Chapter 12. Plaster Mold Permeability vs Automatic Plaster Mixing

  1. William Smothers
  1. Douglas L. Hoge and
  2. Walter R. Mason

Published Online: 26 MAR 2008

DOI: 10.1002/9780470320303.ch12

A Collection of Papers Presented at the 86th and 87th Annual Meetings and the 1984 and 1985 Fall Meetings of the Materials & Equipment/Whitewares: Ceramic Engineering and Science Proceedings, Volume 6, Issue 11/12

A Collection of Papers Presented at the 86th and 87th Annual Meetings and the 1984 and 1985 Fall Meetings of the Materials & Equipment/Whitewares: Ceramic Engineering and Science Proceedings, Volume 6, Issue 11/12

How to Cite

Hoge, D. L. and Mason, W. R. (1985) Plaster Mold Permeability vs Automatic Plaster Mixing, in A Collection of Papers Presented at the 86th and 87th Annual Meetings and the 1984 and 1985 Fall Meetings of the Materials & Equipment/Whitewares: Ceramic Engineering and Science Proceedings, Volume 6, Issue 11/12 (ed W. Smothers), John Wiley & Sons, Inc., Hoboken, NJ, USA. doi: 10.1002/9780470320303.ch12

Author Information

  1. Hoge-Warren-Zimmerman Co. 1701 Mills Ave., Cincinnati, OH 45212

Publication History

  1. Published Online: 26 MAR 2008
  2. Published Print: 1 JAN 1985

ISBN Information

Print ISBN: 9780470374405

Online ISBN: 9780470320303

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Keywords:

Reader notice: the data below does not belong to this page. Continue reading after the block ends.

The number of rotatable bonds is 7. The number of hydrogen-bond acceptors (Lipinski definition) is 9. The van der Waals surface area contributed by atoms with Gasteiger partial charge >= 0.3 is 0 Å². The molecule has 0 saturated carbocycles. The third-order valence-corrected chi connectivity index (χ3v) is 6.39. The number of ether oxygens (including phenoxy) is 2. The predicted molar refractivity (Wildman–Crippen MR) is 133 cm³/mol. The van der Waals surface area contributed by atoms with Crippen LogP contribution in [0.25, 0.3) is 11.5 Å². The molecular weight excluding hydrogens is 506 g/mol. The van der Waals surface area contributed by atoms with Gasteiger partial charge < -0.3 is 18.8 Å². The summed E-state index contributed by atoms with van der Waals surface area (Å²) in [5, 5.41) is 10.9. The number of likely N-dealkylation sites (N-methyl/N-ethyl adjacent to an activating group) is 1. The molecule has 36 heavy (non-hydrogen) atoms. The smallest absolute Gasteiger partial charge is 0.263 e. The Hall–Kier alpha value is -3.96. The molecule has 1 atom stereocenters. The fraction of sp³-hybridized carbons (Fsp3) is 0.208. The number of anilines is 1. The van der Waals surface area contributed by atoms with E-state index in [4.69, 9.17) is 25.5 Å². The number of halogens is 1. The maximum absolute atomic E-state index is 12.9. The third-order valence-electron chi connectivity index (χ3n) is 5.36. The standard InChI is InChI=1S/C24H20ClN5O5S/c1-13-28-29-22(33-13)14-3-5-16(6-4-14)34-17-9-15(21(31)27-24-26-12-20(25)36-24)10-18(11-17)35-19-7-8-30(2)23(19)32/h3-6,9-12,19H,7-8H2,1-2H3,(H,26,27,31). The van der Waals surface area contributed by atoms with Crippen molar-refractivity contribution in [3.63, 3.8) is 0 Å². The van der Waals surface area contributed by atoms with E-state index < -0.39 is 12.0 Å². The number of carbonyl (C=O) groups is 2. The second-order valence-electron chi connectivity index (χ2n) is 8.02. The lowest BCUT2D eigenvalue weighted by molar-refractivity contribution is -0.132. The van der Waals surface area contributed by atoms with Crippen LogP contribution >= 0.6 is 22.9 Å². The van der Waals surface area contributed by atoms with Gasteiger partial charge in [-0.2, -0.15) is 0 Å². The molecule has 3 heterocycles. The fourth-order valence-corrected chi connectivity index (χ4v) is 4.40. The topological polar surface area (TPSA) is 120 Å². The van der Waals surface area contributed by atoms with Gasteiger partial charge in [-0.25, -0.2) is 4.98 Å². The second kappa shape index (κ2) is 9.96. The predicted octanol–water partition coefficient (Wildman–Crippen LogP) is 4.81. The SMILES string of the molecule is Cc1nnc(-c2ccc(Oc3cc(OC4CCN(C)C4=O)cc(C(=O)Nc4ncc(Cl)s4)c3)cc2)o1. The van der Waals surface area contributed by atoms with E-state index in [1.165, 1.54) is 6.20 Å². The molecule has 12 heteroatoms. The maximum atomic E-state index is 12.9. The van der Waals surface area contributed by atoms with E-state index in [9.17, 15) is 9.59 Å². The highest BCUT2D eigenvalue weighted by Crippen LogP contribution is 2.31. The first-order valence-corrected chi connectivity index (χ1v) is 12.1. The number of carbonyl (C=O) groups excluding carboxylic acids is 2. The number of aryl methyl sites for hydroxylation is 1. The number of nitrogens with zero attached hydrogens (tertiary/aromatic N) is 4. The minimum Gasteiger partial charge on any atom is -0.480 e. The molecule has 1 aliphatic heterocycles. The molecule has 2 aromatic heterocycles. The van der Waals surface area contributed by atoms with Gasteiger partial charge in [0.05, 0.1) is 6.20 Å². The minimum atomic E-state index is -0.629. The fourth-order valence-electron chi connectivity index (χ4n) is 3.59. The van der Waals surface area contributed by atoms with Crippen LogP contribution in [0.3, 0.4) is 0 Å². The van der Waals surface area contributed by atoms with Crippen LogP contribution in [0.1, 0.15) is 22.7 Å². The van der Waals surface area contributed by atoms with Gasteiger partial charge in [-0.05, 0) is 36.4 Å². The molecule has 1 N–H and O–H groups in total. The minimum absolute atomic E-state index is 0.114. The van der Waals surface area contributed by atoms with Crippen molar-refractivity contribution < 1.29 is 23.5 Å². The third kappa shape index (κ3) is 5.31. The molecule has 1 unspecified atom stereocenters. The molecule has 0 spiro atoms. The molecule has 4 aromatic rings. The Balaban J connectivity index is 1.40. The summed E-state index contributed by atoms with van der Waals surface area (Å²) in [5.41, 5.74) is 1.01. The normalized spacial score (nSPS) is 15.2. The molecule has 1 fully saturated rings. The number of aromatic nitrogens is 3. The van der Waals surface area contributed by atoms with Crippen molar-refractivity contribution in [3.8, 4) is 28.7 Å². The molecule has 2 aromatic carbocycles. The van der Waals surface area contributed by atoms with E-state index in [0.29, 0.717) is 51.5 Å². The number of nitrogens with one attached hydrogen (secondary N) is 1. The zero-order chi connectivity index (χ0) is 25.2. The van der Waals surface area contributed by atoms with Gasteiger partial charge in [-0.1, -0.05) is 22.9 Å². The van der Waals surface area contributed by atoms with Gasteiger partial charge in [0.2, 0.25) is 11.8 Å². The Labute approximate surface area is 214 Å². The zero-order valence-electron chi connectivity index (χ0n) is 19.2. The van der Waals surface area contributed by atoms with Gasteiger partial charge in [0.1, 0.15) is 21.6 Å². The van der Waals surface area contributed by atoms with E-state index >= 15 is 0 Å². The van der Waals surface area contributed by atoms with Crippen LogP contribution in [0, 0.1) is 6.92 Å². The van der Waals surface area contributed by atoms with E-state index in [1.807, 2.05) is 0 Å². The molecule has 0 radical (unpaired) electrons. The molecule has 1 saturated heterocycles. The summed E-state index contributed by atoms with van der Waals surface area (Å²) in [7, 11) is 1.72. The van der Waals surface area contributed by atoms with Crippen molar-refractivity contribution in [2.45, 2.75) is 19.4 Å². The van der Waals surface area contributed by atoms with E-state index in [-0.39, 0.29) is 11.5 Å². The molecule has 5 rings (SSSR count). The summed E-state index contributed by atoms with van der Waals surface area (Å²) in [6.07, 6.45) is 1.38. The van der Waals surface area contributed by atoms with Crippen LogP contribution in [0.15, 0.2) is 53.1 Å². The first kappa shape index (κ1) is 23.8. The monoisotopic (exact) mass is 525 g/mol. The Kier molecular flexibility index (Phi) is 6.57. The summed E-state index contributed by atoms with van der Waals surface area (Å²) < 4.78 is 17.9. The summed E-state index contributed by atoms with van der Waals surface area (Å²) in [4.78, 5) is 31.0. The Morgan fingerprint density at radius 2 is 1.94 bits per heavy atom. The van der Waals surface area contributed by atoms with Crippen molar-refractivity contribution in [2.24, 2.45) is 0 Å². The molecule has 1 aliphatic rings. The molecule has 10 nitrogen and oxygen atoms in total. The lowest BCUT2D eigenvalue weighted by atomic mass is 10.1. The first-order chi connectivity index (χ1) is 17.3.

• microwave energy;
  • greenware;
  • quality control;
  • molecules;
  • ceramic industry

Summary

Automatic mixing of plaster slurry used for plaster molds used in ceramic casting introduces some interesting concepts concerning mold permeability. Permeability is in part a function of the uniformity or nonuniformity of the crystalline structure of the gypsum (or plaster) itself. The crystalline structure in turn depends largely on the degree of mixing imparted to the gypsum slurry. Since automatic mixing by its nature produces thorough mixing, it became evident that in certain instances the mixing was too efficient and that plaster with a uniform crystalline structure, but having fairly low permeability, was being produced. We undertook to redesign existing automatic mixing equipment to produce a largely nonuniform crystalline structured gypsum and plaster molds of high permeability. In other words, we undertook to build an inefficient mixer.